A study by Mark I. Froimson, MD, MBA, Trevor G. Murray, MD, and Alice F. Fazekas, PA-C

Abstract

This study compares a miniaturized, portable, sequential, pneumatic compression device (ActiveCare continuous enhanced circulation therapy [CECT] system) (Medical Compression Systems Ltd, Or Aqiva, Israel), with a nonmobile, nonsequential device on the ability to prevent postoperative deep venous thrombosis (DVT) after joint arthroplasty. All patients were treated with low-molecular-weight heparin, application of 1 of the 2 devices perioperatively, and routine duplex screening. The CECT system had better compliance (83% of the time vs 49%), lower rates of DVT (1.3% compared with 3.6%), reduction in clinically important pulmonary embolism (0 compared to 0.66%), and shorter length of hospital stay (4.2 vs. 5.0 days). The portable CECT system proved significantly more effective than the standard intermittent pneumatic compression when used in conjunction with low-molecular-weight heparin for DVT prevention in high-risk orthopedic patients.

Results

During a 15-month interval, 1810 consecutive joint arthroplasty patients were available for review. This period included the 12 months before the conversion from Flowtron to the CECT device and the 3 months of CECT use. All patients in this group survived surgery, and there were no deaths during 30 days of follow-up. One thousand five hundred sixty patients, who were operated upon during the first 12 months of the study, received the Flowtron device for DVT prophylaxis; 1354 remained in the study at time of analysis. All patients followed our DVT prophylaxis standard protocol, which is based upon a combination of enoxaparin and IPCs. During the last 3 months of the study, the standard stationary IPC system was replaced by the CECT system. Two hundred fifty patients were enrolled in the CECT arm of the study. At time of analysis, 223 remained in the study. The approximate 10% exclusion rate in both groups was secondary to patients being included in the sequence but whose surgery was a procedure other than either a primary or revision arthroplasty. Patients treated for tumor, fracture, or resection arthroplasty were excluded from analysis. Baseline characteristics including age, gender, type of arthroplasty, and their comormidities were comparable in the two groups (Table 1). There were no statistically significant differences between the 2 treatment groups with regard to their DVT risk scores and their safety profiles.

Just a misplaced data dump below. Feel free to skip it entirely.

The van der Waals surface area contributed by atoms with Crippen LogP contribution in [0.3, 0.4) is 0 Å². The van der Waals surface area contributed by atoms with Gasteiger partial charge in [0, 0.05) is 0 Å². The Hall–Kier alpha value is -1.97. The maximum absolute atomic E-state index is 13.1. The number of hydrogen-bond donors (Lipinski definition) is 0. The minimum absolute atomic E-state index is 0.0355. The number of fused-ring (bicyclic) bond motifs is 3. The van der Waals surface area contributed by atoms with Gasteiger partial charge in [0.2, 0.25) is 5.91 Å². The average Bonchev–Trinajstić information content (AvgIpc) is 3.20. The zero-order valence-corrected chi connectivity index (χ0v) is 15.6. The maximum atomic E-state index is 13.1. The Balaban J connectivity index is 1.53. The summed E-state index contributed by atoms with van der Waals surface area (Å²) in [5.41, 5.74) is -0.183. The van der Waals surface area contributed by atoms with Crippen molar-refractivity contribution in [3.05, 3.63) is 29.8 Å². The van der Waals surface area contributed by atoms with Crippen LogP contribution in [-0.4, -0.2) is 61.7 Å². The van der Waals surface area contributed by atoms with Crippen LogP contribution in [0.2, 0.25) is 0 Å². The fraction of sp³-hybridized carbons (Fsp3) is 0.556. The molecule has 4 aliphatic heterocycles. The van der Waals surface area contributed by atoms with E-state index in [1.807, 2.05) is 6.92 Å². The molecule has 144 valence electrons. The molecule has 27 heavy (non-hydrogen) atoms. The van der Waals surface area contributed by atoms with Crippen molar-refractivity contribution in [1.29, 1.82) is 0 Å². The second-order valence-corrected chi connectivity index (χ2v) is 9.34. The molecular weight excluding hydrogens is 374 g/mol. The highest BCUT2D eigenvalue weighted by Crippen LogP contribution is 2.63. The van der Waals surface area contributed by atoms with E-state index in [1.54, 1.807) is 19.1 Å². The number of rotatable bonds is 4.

This study was published in The Journal of Arthroplasty.

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